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Instacart’s Connected Stores Blur the Lines Between In-Store and Digital Grocery Shopping

·4 min read

If the connected economy is about how digital payments enable new ways of going about day-to-day experiences, then the connected store provides an apt expression of how channels can simply vanish, replaced by pure experience.

Already walking this line with a legion of pickers who walk physical store aisles on one side fulfilling online consumer orders placed digitally on the other, Instacart is moving to erase the friction of moving between channels with a suite of interactive tools that bridge them instead.

Yes, it’s called “Connected Stores” — a moniker arising from growing consumer and retail recognition that ideas like “omnichannel” and “multichannel” are becoming relics of the transition to a digital-first world where all channels are seamlessly accessible, all the time.

Instacart CEO Fidji Simo made that point in the Monday (Sept. 19) announcement of the company’s news, saying, “We believe the future of grocery won’t be about choosing between shopping online and in-store — consumers are going to do both.”

The timing of the Instacart news was a harmonic convergence of sorts, as in a column published the very same day, PYMNTS’ Karen Webster wrote, “Innovators make the related physical engagement more valuable and less friction-filled, and in the end, those experiences will complement and close a sale already far along in the process.”

“Channels will have to adapt to the consumer’s preferences and not the other way around, making the trip to the store, doctor, real estate agent’s office or gym worth their time and their money,” she wrote.

For Instacart, how to catch the next wave of digital transformation boils down to innovation across six key areas that, used in interoperable fashion, unify the best of physical and digital commerce with some dazzle.

Read: How to Catch the Next Wave of Digital Transformation

The Connected Store Experience

First in line is Caper Cart, the smart shopping cart using computer vision and artificial intelligence (AI) to quickly locate items in-store, a technology that Instacart acquired in 2021. That’s been integrated with Scan & Pay POS tech that obviates the checkout line completely, along with lists enabling shoppers to sync their Instacart app items to Caper Cart for a quasi-automated experience.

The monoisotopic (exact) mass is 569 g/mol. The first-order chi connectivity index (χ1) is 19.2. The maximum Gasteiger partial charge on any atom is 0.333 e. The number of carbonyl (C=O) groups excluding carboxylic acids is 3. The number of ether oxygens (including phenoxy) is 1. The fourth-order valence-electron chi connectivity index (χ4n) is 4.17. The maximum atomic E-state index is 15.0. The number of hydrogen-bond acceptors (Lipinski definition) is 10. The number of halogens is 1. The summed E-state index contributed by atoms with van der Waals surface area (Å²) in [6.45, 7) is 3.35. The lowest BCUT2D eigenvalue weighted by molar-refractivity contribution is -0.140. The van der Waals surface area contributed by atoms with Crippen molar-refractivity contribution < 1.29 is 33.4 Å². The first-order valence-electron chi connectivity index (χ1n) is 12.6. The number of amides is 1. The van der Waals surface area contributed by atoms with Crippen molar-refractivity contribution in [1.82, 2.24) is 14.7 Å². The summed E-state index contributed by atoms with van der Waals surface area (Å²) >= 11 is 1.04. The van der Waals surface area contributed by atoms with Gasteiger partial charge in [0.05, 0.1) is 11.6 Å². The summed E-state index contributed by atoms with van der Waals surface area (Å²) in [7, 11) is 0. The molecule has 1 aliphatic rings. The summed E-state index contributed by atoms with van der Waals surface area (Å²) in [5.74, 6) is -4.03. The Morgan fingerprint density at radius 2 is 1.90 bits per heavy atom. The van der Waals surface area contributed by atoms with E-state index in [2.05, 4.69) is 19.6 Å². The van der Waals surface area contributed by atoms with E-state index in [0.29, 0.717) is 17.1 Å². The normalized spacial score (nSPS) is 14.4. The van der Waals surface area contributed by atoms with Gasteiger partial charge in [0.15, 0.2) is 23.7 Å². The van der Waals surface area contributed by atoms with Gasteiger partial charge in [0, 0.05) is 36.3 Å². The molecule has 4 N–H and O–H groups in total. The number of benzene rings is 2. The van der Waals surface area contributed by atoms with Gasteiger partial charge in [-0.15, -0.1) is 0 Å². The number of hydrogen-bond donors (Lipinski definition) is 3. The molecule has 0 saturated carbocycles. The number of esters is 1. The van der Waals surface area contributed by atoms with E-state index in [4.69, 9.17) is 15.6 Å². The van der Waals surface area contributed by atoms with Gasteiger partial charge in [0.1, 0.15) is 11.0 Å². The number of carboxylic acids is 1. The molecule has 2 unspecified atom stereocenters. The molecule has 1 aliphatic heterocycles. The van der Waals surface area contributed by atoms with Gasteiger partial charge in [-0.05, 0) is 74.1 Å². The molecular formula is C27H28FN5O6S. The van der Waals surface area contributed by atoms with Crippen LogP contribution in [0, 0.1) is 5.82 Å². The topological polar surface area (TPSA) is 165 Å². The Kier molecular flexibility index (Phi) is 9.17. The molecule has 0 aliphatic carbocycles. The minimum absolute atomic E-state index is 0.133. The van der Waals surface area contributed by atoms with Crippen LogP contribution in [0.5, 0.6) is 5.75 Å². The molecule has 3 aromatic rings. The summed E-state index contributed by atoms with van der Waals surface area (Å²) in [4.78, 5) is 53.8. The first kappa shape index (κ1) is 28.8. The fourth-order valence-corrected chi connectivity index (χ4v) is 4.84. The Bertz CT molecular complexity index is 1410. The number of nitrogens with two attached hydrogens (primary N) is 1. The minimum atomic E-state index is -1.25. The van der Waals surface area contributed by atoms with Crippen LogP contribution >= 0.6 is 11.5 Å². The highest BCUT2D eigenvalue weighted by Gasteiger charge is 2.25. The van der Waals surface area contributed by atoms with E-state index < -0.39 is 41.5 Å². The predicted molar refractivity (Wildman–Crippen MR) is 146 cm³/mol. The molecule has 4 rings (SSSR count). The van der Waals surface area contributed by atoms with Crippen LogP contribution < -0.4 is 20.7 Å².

Also, part of the solution suite are what Instacart calls “Carrot Tags” — a kind of smart sticker reader that goes QR codes one better, syncing with Instacart’s Storefront Pro eCommerce solution to literally spotlight products on shelves while supplying useful product details, all displayed on the shopper’s smartphone, the Caper Cart’s screen, or both.

Additionally, Instacart’s new order management system (OMS), unveiled in August, is integrated and essentially helps orchestrate the in-store experience by having orders in different departments (deli, produce, butcher, bakery, etc.) timed to be ready when the shopper arrives, cutting wait times yet again and allowing swifter progress through stores.

Finally, “Out of Stock Insights” is an Instacart API that monitors stock at the item level and alerts shoppers ahead of time if desired items are unavailable, which reduces lost conversions and disappointed customers.

“Through these technologies, we can now offer consumers the best of online shopping inside physical stores, and vice-versa,” Simo said in the announcement. “Ultimately, we believe that the more customers connect with grocers across both online and in-store experiences, the more retailers’ businesses will grow.”

See also: Instacart Adds New Modules to Unite Online, in-Store Grocery Shopping

In like fashion, Webster wrote, “Delivery aggregators have increased grocery store competition by making the consumer’s choice for where to buy their groceries independent of having to hop in the car to get there. Smart grocery store executives will shift their focus away from the channel a consumer shops to the activity the consumer is doing when shopping: buying food for their family wherever and whenever she finds it convenient.”

That’s precisely the play Instacart is going for with its Connected Store effort, with the first Connected Store location being Bristol Farms in Irvine, California.

In a blog post accompanying the news release, Instacart’s vice president of connected stores, David McIntosh, wrote that “For customers, a Connected Store will mean a better grocery shopping experience — with fewer headaches and more inspiration, whether online or in person. For retailers, it will mean more efficiency, eliminating repetitive tasks so employees can focus on things like customer service, and higher profits, since customers who shop online and in-person are more engaged and spend more.”